Issue 91

Behringer V-Verb Pro


30 September 2004

Behringer full

Brad Watts find himself attracted to this dual-engine reverb.

Good ol’ Behringer! They certainly provide a sure-fire path to upmarket concepts at bargain basement prices. While its traditionally been easy to be patronising about some of the ‘inspiration’ behind some of its designs, you can’t dispute Behringer’s sheer unrelenting tenacity in creating highly useable equipment at eye-poppingly low prices.

Among Behringer’s new releases at the recent NAMM show emerged the V-Verb Pro. The V-Verb is, according to the Behringer press machine, ‘an ultra high performance 24-bit/96k dual-engine reverb modeller’. Most staggering is the price. At well under $700 the V-Verb costs far less than most software effects plug-ins. I don’t know how they can live with themselves!

So what’s the V-Verb got to offer? Professional interfacing is where things kick off. AES/EBU digital I/O puts the unit into the ‘as used by professionals’ category, as does the wordclock input and optical S/PDIF I/O. Analogue connection to the V-Verb comes via balanced XLR or 6.25mm jacks. A full complement of Midi I/O allows integration and automation via any respectable recording system. Of course, the 96k digital path bestows a degree of future-proofing to this device. Oddly, internal clocking rates offer only three options: 44.1k, 48k and 96k – no 88.2k setting. Clocking to 88.2k requires external syncing – possible via AES/EBU, optical S/PDIF or wordclock. Power is supplied via the standard IEC connector, and auto-switches between international voltages. The build quality adheres to Behringer’s use of 1mm sheet steel casing, with the front panel enclosure and rack-mounting ears fashioned from brushed aluminium.

Hats off to Behringer for the easily navigable operating system. Via the 128- by 64-pixel LCD the V-Verb OS makes driving the V-Verb a doddle and, in fact, is reminiscent of the operating system found in effect units from TC Electronics –  such as the FireworX, TC Intonator and Gold Channel – which is definitely no bad thing as the TC operating system is one of the best around.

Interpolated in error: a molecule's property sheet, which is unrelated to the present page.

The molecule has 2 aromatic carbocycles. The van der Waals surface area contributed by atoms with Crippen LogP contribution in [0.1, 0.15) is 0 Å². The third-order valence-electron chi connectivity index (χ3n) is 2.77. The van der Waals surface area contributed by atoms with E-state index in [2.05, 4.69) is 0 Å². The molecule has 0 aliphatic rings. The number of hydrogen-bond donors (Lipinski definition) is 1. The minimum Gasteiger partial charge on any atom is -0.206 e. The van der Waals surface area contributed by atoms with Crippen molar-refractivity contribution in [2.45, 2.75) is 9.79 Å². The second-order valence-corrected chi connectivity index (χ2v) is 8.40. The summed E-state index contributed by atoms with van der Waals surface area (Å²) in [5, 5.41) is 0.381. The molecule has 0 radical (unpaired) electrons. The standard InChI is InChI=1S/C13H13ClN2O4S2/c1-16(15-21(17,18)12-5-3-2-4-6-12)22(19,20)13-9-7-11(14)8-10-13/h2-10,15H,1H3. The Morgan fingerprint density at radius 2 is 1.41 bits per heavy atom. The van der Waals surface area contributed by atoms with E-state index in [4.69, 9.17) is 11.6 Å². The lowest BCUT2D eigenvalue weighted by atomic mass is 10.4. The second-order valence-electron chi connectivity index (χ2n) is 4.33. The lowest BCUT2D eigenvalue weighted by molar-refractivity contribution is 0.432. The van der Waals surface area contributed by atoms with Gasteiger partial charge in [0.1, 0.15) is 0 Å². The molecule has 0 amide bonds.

To put you more in the picture as to the actual operation, let’s jump into the driver’s seat. Four rotary pots adjust patch parameters with a virtual display of the pot’s position appearing on screen. These four pots also offer push-button operation for functions requiring an on/off decision. To the right are 12 System buttons for selecting between the two effects engines or running in ‘Combi’ mode; editing and scrolling through each effects setting’s pages; as well as for accessing functions like Compare, Bypass, Store and Global Setup. All buttons are dedicated to a single function apart from the Tap Tempo, which doubles as the Patch Recall button. The ‘Graph’ button switches the edit screen over to a graphical mode, thus displaying a patch’s parameters as graphs rather than numeric figures. Very tidy. The large jog wheel has one simple function – scrolling through the 400 patch memories. Driving the V-Verb is a piece of cake – you can pretty much turf the manual if you wish.

Because the V-Verb offers two separate effects blocks and can handle two sets of I/O, you can set the unit up in parallel, as two discrete stereo effects, or run both effects blocks in series. Ten separate methods of configuration allow the V-Verb to cover any patching situation.

Ease of use is of course a secondary consideration to the actual sound. Behringer has taken the path of ‘modelling’ various well-known reverb units. They don’t actually reveal the units they’ve had on the test bench – there are laws against that – but judging by the preset titles such as ‘Mega’, ‘Church 960’ and ‘Vintage 250’ we’re looking at a similar batch of reverbs as emulated by the TC Electronics M3000 and perhaps the recent Reverb 4000. In short, you’d have to say Behringer has chosen wisely, as the classic/industry standard units in question are well worth the emulation. Combined with a single Analog Devices SHARC DSP chip, Behringer could hardly go wrong. The result is a very usable collection of reverbs. I won’t go so far as to say they’re as good as the emulated products but they do come close. The bottom line is of course the pricing. Nothing else will give you this much functionality and ease of use for the same dollar. I can see the V-Verb being sold by the truckload.


Leave a Reply

Your email address will not be published. Required fields are marked *

More for you

Issue 91